A crucial pillar of the country's economic well-being has cracked. U.S. employers cut jobs last month for the first time in more than four...
WASHINGTON — A crucial pillar of the country’s economic well-being has cracked.
U.S. employers cut jobs last month for the first time in more than four years, a shower of pink slips that were starkest signal yet the economy is grinding to a halt if it hasn’t already toppled into recession.
Conditions are deteriorating, according to the latest employment snapshot by the Labor Department, which showed nervous employers slicing payrolls by 17,000. The country hadn’t seen such a nationwide job loss since 2003, when employers were still struggling to recover from the last previous recession.
The news confounded economists, who were expecting 70,000 new jobs, according to Thomson/IFR.
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“We are certainly on thin ice,” said John Silvia, chief economist at Wachovia. And even President Bush, normally a cheerleader for the economy, said there were “serious signs” it was weakening.
Job losses were widespread last month. Factories, construction companies, mortgage brokers and real-estate firms were among those eliminating jobs — casualties of the housing bust and credit crunch. The government cut jobs for the first time since last July.
All those cuts swamped job gains in education, health care, retailing and elsewhere.
The unemployment rate actually dipped slightly to 4.9 percent, from 5 percent in December, as people left the labor force.
“Discouraged by a sluggish job market, many more adults are sitting on the sidelines,” said Peter Morici, an economist and business professor at the University of Maryland.
Wage growth also slowed, another indication of belt-tightening. Smaller wage gains could make people who still have jobs — already squeezed by high energy prices — reluctant to spend, further hurting the economy.
Figures to be revised
The latest figures look immediately depressing, but there’s disagreement about what they show — and whether they’ll change drastically when they’re revised later this month.
If the job-loss figure stands, this will be the first time payrolls have shrunk in more than four years. But the same headlines ran in September, when August payroll figures initially showed a loss of 4,000 jobs. The data was later revised to show a gain of 89,000 jobs.
Those revisions are why Eugenio Aleman, senior economist at Wells Fargo, calls the payroll figures “highly dubious.” When the numbers are revised “we could easily have January net employment being either minus 150,000 or plus 150,000. Stay tuned,” he said.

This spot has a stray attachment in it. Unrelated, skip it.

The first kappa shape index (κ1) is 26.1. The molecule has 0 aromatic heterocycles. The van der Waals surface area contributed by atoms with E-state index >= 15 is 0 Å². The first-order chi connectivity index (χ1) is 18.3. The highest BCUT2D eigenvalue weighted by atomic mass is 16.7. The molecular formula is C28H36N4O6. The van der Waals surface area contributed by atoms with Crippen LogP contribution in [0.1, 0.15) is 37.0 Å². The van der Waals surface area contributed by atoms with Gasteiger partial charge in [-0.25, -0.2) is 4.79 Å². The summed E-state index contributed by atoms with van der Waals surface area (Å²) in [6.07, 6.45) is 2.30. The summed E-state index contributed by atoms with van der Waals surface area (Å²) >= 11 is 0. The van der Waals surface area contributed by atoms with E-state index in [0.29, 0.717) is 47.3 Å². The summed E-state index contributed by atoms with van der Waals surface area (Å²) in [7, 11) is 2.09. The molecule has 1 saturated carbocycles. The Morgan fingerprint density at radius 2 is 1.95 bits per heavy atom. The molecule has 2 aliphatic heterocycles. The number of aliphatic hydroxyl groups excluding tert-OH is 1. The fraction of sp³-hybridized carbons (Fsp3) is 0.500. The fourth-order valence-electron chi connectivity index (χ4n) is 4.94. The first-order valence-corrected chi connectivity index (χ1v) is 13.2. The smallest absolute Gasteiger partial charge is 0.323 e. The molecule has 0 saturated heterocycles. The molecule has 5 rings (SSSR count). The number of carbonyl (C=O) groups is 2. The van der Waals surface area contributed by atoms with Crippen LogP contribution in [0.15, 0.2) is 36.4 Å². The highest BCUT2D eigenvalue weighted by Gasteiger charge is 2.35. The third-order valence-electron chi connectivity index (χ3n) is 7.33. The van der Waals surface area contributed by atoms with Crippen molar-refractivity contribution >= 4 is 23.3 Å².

But government’s annual revisions — also released Friday and based on more complete information — showed job creation was even weaker last year than initially thought. The economy added an average of just 95,000 jobs per month in 2007, versus an earlier estimate of 111,000 a month. In 2006, payroll employment grew by an average of 175,000 a month.
Numbers in perspective
Compared with the huge number of people in the total labor force — 153.2 million workers — the 17,000 job reduction is tiny. That’s why the Bureau of Labor Statistics, describing Friday’s payroll number, called it “essentially unchanged.”
Rough draft or not, Friday’s data are just the latest indication that the economy has dipped into recession, said Bernard Baumohl, director of the Economic Outlook Group.
“For most Americans, whether the economy grows at plus-one percent or minus-one percent, they won’t be able to tell the difference. “It’s still going to feel awful.”
People running companies are concerned.
“They are thinking if there is some capital spending I should postpone for a while, I should do that. If there is some hiring I don’t necessarily need to do right now, I can put that off for a few months to see what happens,” said Joel Naroff, president of Naroff Economic Advisors.
With economic growth slowing this year, the unemployment rate will climb again. In fact, Mark Zandi, chief economist at Economy.com, predicts the jobless rate will rise to near 6.5 percent in early 2009.
Friday’s Labor Department figures ran counter to a private report Wednesday that suggested hiring rebounded last month. Companies hired 130,000 additional workers last month, according to data compiled by ADP Employer Services. The figures include only private employment.
Information from Bloomberg News and Associated Press reporter
Ellen Simon is included in this story.